In the 17th century, ships would sail into Venice from far-off lands, bringing exotic goods and exotic diseases. The Venetian authorities enforced forty days (quaranta giorni) of isolation, keeping the sailors in the ship off the coast so that no plagues could spread to the mainland. From quaranta we get quarantine, a word much in use these days.
Fourteen authors affiliated with Silver City’s Southwest Festival of the Written Word wrote reflections on life under quarantine. Each piece is exactly forty words, in a nod to quarantine’s etymology. Poets, novelists, essayists, and nature writers here capture these strange times in the way we know best.
JJ Amaworo Wilson
Quarantine is about waiting, a heightened state of alertness for a change in the status quo – a letter in the mailbox; a beloved author talking on the radio; a good rain to relieve the anxiety of watching the grass die.
I am quartered in a beautiful place. Every morning: singing birds and gray foxes. Nothing amiss there. I’m quartered by gratitude, sorrow, ennui. And the fourth? Shame. No, desire. Every time I read the news. I, too, hear America singing.
We have seen the future: hoarders of toilet paper and dried pasta. Governments in denial. Bodies piling up in the streets. The new divide: masked versus mask-less. And, locked in, we hear pristine silence – the world doing fine without us.
From a British pub sign: If you want to know what it feels like to be in the hospitality business during this pandemic, remember when the Titanic was sinking and the band continued to play? Well, we are the band.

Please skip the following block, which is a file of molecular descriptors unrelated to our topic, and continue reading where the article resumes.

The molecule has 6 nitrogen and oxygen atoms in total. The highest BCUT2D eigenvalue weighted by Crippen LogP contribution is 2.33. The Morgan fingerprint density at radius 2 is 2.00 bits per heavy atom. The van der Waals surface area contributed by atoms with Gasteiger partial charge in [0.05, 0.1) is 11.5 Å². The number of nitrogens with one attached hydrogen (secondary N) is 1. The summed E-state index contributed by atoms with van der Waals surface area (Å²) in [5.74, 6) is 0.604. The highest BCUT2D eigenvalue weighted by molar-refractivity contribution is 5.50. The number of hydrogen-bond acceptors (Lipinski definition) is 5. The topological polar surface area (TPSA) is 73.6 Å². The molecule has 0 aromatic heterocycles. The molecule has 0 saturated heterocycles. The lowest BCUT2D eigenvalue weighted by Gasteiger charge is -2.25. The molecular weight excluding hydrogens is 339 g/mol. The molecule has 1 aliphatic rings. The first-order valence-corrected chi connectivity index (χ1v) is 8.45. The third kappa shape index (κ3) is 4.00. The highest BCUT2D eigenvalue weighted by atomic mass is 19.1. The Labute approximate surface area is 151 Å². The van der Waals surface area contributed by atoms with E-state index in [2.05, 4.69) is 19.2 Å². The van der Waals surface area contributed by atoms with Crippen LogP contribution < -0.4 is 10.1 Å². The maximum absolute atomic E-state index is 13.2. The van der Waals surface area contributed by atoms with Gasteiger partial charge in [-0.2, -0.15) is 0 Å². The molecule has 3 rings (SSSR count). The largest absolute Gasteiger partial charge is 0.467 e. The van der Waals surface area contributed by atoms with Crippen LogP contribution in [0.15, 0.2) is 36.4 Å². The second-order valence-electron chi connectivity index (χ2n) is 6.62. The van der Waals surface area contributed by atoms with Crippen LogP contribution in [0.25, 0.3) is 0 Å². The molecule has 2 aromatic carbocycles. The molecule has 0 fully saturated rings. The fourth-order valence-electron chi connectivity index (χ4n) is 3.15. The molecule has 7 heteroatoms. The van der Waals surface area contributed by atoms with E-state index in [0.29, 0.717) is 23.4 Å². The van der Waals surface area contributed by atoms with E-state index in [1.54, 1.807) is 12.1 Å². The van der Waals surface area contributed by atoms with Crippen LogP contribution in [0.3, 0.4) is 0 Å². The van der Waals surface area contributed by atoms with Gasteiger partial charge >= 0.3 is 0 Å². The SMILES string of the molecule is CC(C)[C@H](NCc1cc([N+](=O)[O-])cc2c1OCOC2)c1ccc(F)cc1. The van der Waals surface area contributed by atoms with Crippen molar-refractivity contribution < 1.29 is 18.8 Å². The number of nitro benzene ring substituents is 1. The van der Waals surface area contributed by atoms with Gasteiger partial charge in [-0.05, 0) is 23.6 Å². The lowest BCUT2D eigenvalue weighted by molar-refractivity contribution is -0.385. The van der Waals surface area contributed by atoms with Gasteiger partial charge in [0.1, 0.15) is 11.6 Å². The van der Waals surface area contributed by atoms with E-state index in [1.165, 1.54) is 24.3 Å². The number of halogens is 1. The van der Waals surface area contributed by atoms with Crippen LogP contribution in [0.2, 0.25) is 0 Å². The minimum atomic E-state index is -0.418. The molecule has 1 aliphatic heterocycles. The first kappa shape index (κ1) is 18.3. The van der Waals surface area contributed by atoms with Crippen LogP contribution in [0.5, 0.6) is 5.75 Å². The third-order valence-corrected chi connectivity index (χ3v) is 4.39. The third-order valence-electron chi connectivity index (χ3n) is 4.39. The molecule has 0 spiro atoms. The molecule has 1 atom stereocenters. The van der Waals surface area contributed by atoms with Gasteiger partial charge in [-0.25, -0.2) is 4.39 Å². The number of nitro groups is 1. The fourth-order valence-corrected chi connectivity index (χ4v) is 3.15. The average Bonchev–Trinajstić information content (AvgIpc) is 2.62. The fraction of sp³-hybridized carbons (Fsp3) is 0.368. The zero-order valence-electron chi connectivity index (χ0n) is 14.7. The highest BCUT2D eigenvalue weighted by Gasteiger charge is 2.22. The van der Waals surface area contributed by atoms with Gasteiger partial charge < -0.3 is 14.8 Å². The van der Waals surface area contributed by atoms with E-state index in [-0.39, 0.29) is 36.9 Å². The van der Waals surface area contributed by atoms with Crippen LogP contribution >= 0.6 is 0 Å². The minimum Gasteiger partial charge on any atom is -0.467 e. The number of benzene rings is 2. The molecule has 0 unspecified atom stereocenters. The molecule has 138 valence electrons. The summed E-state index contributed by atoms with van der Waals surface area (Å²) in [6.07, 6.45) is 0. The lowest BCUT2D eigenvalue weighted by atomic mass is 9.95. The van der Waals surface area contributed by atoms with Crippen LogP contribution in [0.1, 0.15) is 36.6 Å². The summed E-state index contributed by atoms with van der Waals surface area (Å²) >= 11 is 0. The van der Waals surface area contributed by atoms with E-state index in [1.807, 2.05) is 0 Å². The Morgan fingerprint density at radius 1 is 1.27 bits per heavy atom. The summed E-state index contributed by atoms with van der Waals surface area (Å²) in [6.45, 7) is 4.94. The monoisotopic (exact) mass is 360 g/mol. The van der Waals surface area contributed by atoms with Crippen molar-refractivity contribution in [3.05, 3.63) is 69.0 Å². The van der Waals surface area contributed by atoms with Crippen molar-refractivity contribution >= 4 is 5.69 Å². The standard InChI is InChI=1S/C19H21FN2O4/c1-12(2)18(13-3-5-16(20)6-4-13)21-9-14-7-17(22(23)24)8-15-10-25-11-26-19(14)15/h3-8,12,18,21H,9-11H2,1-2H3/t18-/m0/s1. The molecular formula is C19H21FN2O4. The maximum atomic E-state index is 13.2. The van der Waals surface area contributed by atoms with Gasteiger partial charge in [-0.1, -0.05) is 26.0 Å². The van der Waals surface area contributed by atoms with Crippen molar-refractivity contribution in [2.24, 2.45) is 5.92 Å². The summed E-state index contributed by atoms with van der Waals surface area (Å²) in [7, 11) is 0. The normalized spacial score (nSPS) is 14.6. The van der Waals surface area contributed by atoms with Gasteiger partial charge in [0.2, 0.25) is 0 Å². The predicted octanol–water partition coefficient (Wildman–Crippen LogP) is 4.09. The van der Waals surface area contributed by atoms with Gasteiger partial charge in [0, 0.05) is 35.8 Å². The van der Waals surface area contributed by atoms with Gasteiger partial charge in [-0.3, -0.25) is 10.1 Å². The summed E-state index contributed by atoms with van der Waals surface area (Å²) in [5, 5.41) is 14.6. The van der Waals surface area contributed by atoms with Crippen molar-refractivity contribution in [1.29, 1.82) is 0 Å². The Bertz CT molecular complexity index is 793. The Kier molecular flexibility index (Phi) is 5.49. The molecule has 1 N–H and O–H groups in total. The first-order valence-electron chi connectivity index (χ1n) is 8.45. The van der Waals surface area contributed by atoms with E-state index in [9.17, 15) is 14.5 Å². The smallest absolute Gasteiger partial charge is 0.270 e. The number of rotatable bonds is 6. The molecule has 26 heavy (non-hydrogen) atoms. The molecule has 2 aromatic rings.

Pandemic, lockdown, social distancing, face masks.
Can’t go to work, to church, or to the galleries.
Can’t have company or visit friends.
Walmart’s open, so’s the liquor store.
Now what do we do?
Xeriscape both yards.
Electric mower for sale.
Fear, dread, insomnia. Repeat. Composing poems about collective anxiety, about my own. Resolve towards solace through creative expressions that uplift. Still, the unexpected gifts of this introverted life, not worth the loss of face-to-face time (not FaceTime). I miss you!
So much recently taken
no chance to say goodbye
the one place I still dance
unmasked is alone
on top of a mountain
how morning still dances
with the east
to celebrate what remains
In the early days of quarantine, I was Zooming (of course) with a friend who commented “It’s like Mother Nature has sent us to our rooms.” An opportunity, then, to reevaluate – and remember that in the end, she always wins.
It was one thing when “quarantine” was primarily an important though innocuous-sounding noun. Now it is primarily a verb. Mandatory imposition. There is a figurative wall around our country. We have incarcerated ourselves. I open my world atlas and sigh.
A hundred days since
young Sophia died.
More than the forty
of “La Quarentina” endured
during the plague.
Quarantine, mourning, reflection,
an endless slideshow of faces
I have known,
a cat playing,
a pond that sings for today.
Pervasive quarantine loneliness; missing my children and grandchildren to such a degree I indulge my yearning with memories, precious time spent together, languishing in each other’s aura, a bounty of hugs, kisses, snuggling at story time. My solitary heart groans.
The new normal: isolation, virus anxiety, death watch, fear of people who regard those with masks as the enemy. But with a writer’s imagination, you can go anywhere, with anyone; closeness and safety again. Normal is overrated. Imagination rules now.
“Bring out your dead!” The plague carried horrible suffering. Levantine trade (1500s) mandated sea shipments isolate, be purified by smoking, lye-scrubbed, and quarantined crewmembers. Modern isolation from the real suffering of those now desperately ill makes us foolishly less fearful.
I will mask my face
but not my heart
glove my hands
but not my touch
cover my mouth
but not my kiss
stay my body
but not my soul
open my heart
leave it raw